June 1, 2022
Tzu Chi makes rice dumplings for Ukraine
By Joy Rojas
Volunteers preparing rice dumplings for the Dragon Boat Festival on June 3 got a little help from Dr. Beatrice “Bea” Jane L. Ang, Honorary Consul General of Ukraine in Manila. Ang dropped by the Buddhist Tzu Chi Campus in Sta. Mesa, Manila, on May 31 to participate in making the traditional Chinese dish—glutinous rice mixed with vegetarian filling and wrapped in bamboo leaves—to raise money that will go to a common fund designated for humanitarian efforts for Ukraine. On February 24, the Eastern European nation was invaded by Russian troops, resulting in a mass exodus of at least 6 million Ukrainians and the death of over 1,800 civilians, according to the United Nations.
“I actually received a call from Tzu Chi Philippines CEO Henry Yuňez who expressed how Tzu Chi wanted to help the Ukraine crisis in any way, and I was deeply grateful about it,” says Ang. “To the whole Tzu Chi Foundation and the Tzu Chi community worldwide, especially in the Philippines, our sincerest gratitude for all your efforts for reaching out to Ukraine. Thank you for supporting us, working hard for us, and making us feel that we are not alone in this world.”
Internationally, Tzu Chi has offered compassion and relief to Ukrainian civilians who have left in droves to neighboring countries to avoid the ongoing conflict. Those who sought refuge in Poland have received eco-blankets, food, medical supplies, and other emergency goods from Tzu Chi volunteers based in Europe. Concerned about the massive displacement and deaths from the crisis, Dharma Master Cheng Yen encouraged Tzu Chi’s global community to extend kindness and their resources to those directly affected by the war. “Only when the heart is peaceful can this man-made disaster be quelled,” she said.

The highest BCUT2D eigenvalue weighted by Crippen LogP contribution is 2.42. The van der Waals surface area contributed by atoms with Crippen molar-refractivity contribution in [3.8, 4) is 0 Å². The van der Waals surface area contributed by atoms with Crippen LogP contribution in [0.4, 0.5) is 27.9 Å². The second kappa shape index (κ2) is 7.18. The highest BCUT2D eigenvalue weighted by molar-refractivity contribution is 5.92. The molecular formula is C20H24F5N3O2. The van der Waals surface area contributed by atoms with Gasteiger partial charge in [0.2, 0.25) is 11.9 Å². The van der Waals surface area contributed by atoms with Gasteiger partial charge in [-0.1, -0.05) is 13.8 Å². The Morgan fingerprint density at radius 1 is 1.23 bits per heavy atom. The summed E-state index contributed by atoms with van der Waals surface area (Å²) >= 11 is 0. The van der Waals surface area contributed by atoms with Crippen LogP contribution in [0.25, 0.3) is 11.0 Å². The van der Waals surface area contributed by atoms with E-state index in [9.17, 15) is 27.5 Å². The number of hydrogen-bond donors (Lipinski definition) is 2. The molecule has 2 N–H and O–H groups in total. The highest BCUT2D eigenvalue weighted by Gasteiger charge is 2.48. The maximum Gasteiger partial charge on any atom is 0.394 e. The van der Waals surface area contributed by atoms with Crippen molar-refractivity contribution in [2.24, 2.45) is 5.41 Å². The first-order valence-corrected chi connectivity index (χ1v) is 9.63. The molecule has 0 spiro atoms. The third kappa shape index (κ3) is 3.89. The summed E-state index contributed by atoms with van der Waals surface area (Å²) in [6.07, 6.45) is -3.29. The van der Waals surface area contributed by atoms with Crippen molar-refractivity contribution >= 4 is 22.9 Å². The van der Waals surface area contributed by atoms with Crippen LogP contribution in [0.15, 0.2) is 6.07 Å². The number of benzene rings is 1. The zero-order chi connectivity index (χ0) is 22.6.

In the Philippines, where as many as 100 Ukraine nationals live (as of 2021), the Consulate of Ukraine has received positive feedback from Filipinos who have volunteered to take in refugees. Among them is the Tzu Chi Philippines CEO, “who has expressed his intention to take care of refugees in case there are any,” says Ang.
“That’s why it means so much to us that here in the Philippines, we are doing a lot of efforts to reach out to Ukraine,” she adds. “It really touches our heart.”
Social responsibility was instilled early in Ang, the daughter of Tzu Chi volunteers Francis and Betty Chua and a volunteer herself for the past 20 years. As a teenager, she remembers visiting jails, old folks’ homes, hospitals, and orphanages. These institutions not only opened her eyes to the realities of the world, they inspired her to pursue a degree in medicine.
Though she would not go on to practice, she did channel her knowledge and genuine desire to help to other worthwhile endeavors. Administrator of the Buddhist Tzu Chi Eye Center, she remains active in Tzu Chi’s relief operations for the pandemic and other crises. The Tzu Chi mindset—to serve without expectation—stayed with her when she was appointed honorary consul general to the Ukraine a year and a half ago.
“Things took a different turn for me but I’m still happy because even if I’m not based in a hospital, I’m still able to reach out to more people,” she says. “Just being able to help in a small way is very vital, and really very humbling.”
During her visit, Ang also turned over two oxygen concentrators donated by Strongmedia Advertising Solutions (through Mr. Francis Tan).